Looking forward to reading Cassie Beasley's Circus Mirandus and I adore this guest post on the series that got her to love reading!
I wasn’t always a reader.
When I was little, I loved to hear stories read by other people, especially my mother, who would pull out her copy of The Hobbit on rainy days. And of course I had to learn to perform the whole alphabet-deciphering thing in school. I did so dutifully and (I assume) well enough to keep all of the grown-ups happy.
I remember a series of cassette tapes that were supposed to turn me into a child prodigy overnight. I remember practicing until I could recite words with no trouble at all. But I wasn’t a reader. Not yet.
It happened to me suddenly, a few weeks after my classmates and I were first given unfettered access to our school library. It was every kind of wonderful to be able to select our own book and take it back to the classroom with us. I felt very responsible and mature, almost as mature as a third grader. (Third grade was, back then, practically adulthood.)
I was browsing the shelves with my friends one day when the library door opened, and a real live third grader walked in. (I knew she was a third grader because she was older than me, and I was impressed, and obviously everyone impressive was in third grade.) I stalked this fascinating creature around the library until she selected a book from a shelf full of pastel-colored paperbacks.
I knew what I had to do.
The book was thicker than anything I had ever read before. It seemed to be awfully full of words. But I checked it out anyway. And…
I LOVED IT.
I read it slowly at first, but I couldn’t stop. This book was not like the books my teachers had given me. This book had teenagers in it. And makeup! And a club!
I honestly don’t recall which Baby-Sitters Club book I picked up that day because I eventually read dozens of them. But that book was the one that started the avalanche. I discovered Nancy Drew, Goosebumps, Animorphs! And my appetite for reading grew and grew until one day I read myself right out of the school library, and I had to get started on my parents’ bookshelf.
I don’t know if everyone grows to love reading in the same way, but I do know I’m not alone. I’ve met a lot of people who remember the book that started the avalanche for them. Sometimes the book they tell me about is a picture book, and sometimes it’s a bodice ripper. I’ve met people who never could enjoy reading until they found the right horror story, or the right sci-fi novel, or the right comic book. I even know someone whose reading took off the first time a story made her cry.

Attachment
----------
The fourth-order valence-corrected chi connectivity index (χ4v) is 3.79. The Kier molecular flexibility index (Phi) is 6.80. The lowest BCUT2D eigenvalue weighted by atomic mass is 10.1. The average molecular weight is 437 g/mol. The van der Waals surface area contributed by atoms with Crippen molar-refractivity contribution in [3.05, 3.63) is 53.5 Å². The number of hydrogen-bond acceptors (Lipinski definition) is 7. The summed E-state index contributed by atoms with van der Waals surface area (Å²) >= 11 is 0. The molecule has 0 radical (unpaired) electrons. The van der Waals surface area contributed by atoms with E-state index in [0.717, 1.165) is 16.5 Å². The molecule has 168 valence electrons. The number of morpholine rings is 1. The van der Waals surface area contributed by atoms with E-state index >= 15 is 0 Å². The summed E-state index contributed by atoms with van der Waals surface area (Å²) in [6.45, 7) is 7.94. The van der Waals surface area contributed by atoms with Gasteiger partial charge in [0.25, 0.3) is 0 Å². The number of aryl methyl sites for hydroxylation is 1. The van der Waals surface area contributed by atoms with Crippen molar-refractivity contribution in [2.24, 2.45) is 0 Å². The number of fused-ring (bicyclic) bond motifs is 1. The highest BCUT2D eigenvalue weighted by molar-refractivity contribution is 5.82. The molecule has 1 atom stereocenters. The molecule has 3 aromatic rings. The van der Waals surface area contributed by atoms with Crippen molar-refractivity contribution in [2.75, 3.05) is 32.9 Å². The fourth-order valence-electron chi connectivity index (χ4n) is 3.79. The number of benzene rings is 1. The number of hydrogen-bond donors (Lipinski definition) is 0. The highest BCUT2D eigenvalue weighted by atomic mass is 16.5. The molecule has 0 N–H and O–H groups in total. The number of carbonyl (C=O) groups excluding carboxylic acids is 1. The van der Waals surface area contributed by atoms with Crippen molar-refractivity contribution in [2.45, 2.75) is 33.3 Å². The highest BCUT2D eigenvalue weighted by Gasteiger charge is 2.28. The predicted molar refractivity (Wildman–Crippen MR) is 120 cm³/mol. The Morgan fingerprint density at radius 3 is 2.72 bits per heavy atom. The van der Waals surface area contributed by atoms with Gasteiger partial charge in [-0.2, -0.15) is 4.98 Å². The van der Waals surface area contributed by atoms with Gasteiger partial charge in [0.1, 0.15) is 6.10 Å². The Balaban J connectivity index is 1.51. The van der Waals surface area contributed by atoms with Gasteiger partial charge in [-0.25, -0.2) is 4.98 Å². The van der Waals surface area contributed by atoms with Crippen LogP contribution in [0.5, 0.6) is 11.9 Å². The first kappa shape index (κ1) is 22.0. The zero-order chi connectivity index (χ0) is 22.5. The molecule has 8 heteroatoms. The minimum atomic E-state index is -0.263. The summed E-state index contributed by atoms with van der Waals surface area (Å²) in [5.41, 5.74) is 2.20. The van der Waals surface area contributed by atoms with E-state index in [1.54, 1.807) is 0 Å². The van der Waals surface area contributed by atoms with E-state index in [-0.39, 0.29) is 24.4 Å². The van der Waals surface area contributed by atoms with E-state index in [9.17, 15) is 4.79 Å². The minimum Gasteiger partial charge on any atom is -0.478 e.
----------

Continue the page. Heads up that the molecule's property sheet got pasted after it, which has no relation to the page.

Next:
I think what’s so interesting about the book that starts the avalanche is that it’s not always great literature, and it’s not always the kind of book that is “right” for the reader in question. Sometimes the book that turns a person into a reader is chock-full of cliches and purple prose. Sometimes it’s a movie tie-in. Sometimes it’s a graphic novel. Sometimes it’s poetry.
I don’t even remember the plots of most of the Baby-Sitters Club novels, but I remember how enthralling they were when I first encountered them. They weren’t about children my age. They weren’t supposed to be for me. But they worked.
Whenever I think back on that day in the library, it makes me more determined than ever to write the stories that pop into my head. Just in case one of them is the one that starts the avalanche for someone else. And it reminds me that I need to keep recommending books to everyone I know, even those people who swear up and down that they don’t enjoy reading, because what if they just haven’t found their book yet? And it also reminds me to get out of the way sometimes and let the kids I know read the books that I’m afraid are too hard or too scary or too sad.
Because sometimes it only takes one book. Just one.
Circus Mirandus by Cassie Beasley out now in paperback (£6.99, Chicken House)
Find out more at doublecluck.com and cassiebeasley.com. Follow Cassie on twitter @beasleywrites
Thanks for a fab post, Cassie! (Also, love the cover and the wonderful candy stripe effect on the pages!)
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